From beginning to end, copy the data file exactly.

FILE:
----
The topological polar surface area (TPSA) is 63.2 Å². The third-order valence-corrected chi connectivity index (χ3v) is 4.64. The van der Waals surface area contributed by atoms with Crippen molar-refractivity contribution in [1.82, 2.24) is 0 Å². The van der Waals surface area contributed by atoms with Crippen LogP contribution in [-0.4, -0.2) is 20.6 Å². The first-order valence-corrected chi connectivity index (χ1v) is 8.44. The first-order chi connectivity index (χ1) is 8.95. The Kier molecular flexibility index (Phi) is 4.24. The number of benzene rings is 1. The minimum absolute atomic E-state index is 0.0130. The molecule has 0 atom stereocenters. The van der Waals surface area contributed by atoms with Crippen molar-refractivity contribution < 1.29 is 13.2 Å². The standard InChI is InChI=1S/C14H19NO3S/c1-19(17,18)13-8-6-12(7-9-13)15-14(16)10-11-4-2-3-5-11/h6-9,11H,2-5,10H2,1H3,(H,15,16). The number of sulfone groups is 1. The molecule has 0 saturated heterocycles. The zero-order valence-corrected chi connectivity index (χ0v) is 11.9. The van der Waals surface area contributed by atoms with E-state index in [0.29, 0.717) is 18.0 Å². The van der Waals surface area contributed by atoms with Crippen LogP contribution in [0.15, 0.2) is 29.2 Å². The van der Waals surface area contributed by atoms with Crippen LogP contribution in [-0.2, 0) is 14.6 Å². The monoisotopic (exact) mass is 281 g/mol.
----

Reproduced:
The topological polar surface area (TPSA) is 63.2 Å². The third-order valence-corrected chi connectivity index (χ3v) is 4.64. The van der Waals surface area contributed by atoms with Crippen molar-refractivity contribution in [1.82, 2.24) is 0 Å². The van der Waals surface area contributed by atoms with Crippen LogP contribution in [-0.4, -0.2) is 20.6 Å². The first-order valence-corrected chi connectivity index (χ1v) is 8.44. The first-order chi connectivity index (χ1) is 8.95. The Kier molecular flexibility index (Phi) is 4.24. The number of benzene rings is 1. The minimum absolute atomic E-state index is 0.0130. The molecule has 0 atom stereocenters. The van der Waals surface area contributed by atoms with Crippen molar-refractivity contribution < 1.29 is 13.2 Å². The standard InChI is InChI=1S/C14H19NO3S/c1-19(17,18)13-8-6-12(7-9-13)15-14(16)10-11-4-2-3-5-11/h6-9,11H,2-5,10H2,1H3,(H,15,16). The number of sulfone groups is 1. The molecule has 0 saturated heterocycles. The zero-order valence-corrected chi connectivity index (χ0v) is 11.9. The van der Waals surface area contributed by atoms with E-state index in [0.29, 0.717) is 18.0 Å². The van der Waals surface area contributed by atoms with Crippen LogP contribution in [0.15, 0.2) is 29.2 Å². The van der Waals surface area contributed by atoms with Crippen LogP contribution in [-0.2, 0) is 14.6 Å². The monoisotopic (exact) mass is 281 g/mol.